Riding my bike near Nationwide Children’s Hospital, I happened upon this sign:

Pedestrian Awareness Zone.

Well, butter my butt and call me a biscuit. Whatever does "Pedestrian Awareness Zone" mean?

As a service to the readers of Net Cotton Content, I’ve narrowed it down to two choices:

  1. The pedestrians here are unusually aware. They are awake, engaged in life, open to its possibilities and potentialities. Buddha crosses here.
  2. This is an area where drivers should be aware of pedestrians. That’s nice. But it ominously suggests that walkers can be run over outside the zone.

I wish it were the former, but I’m sure it’s the latter. Of course, "Pedestrian Awareness Zone" means "please don’t drive into pedestrians here." And the rest of the world is a:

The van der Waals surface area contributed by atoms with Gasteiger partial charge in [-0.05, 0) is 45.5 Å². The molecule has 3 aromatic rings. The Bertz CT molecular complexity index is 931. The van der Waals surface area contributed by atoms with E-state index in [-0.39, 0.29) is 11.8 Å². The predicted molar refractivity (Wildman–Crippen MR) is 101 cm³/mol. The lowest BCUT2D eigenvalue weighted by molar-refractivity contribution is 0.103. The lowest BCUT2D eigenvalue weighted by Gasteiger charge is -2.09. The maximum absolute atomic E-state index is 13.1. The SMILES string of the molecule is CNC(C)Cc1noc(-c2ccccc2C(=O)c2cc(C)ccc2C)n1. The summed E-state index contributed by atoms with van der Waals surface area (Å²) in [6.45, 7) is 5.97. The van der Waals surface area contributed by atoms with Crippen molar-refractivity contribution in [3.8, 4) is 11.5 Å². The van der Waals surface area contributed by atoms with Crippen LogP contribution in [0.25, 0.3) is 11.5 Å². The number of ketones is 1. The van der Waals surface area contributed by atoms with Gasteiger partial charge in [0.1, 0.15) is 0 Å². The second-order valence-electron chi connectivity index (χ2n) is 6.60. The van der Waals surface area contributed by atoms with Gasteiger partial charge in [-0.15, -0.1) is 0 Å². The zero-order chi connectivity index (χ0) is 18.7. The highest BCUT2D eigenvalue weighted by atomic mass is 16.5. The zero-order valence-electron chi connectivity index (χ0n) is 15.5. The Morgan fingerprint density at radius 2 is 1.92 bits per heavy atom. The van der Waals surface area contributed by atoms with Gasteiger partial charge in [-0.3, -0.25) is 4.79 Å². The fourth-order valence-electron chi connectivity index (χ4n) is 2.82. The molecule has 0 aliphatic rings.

Pedestrians Beware: Driver Awareness Zone.

The Sign Raises Questions
Would a driver who is unaware of pedestrians be aware of this sign?

What sort of world have we created that such a sign needs to be posted?

Why are bicyclists being struck and killed in record numbers in Ohio — and the drivers of the cars are getting away with saying, "Sorry, but I didn’t see him." (As‘s Doug Morgan wrote recently, "Four Dead in Ohio.")

Shouldn’t we all move into the zone?